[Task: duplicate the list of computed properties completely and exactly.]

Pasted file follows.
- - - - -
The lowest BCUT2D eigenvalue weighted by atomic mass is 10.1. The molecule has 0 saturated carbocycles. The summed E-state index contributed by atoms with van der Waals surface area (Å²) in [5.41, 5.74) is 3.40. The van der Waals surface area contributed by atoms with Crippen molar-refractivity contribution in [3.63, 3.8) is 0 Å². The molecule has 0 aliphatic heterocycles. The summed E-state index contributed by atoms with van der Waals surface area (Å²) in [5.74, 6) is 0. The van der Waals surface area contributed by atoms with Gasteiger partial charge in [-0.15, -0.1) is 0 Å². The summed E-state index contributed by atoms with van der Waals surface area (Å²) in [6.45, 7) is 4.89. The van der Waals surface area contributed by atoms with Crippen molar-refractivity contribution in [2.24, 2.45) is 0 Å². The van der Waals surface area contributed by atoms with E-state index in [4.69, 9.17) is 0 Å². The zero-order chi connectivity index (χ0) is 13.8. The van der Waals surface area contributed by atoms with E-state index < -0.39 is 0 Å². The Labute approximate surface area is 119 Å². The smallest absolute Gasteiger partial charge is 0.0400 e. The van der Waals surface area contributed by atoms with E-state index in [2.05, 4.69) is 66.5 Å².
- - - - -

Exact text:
The lowest BCUT2D eigenvalue weighted by atomic mass is 10.1. The molecule has 0 saturated carbocycles. The summed E-state index contributed by atoms with van der Waals surface area (Å²) in [5.41, 5.74) is 3.40. The van der Waals surface area contributed by atoms with Crippen molar-refractivity contribution in [3.63, 3.8) is 0 Å². The molecule has 0 aliphatic heterocycles. The summed E-state index contributed by atoms with van der Waals surface area (Å²) in [5.74, 6) is 0. The van der Waals surface area contributed by atoms with Gasteiger partial charge in [-0.15, -0.1) is 0 Å². The summed E-state index contributed by atoms with van der Waals surface area (Å²) in [6.45, 7) is 4.89. The van der Waals surface area contributed by atoms with Crippen molar-refractivity contribution in [2.24, 2.45) is 0 Å². The van der Waals surface area contributed by atoms with E-state index in [4.69, 9.17) is 0 Å². The zero-order chi connectivity index (χ0) is 13.8. The van der Waals surface area contributed by atoms with E-state index < -0.39 is 0 Å². The Labute approximate surface area is 119 Å². The smallest absolute Gasteiger partial charge is 0.0400 e. The van der Waals surface area contributed by atoms with E-state index in [2.05, 4.69) is 66.5 Å².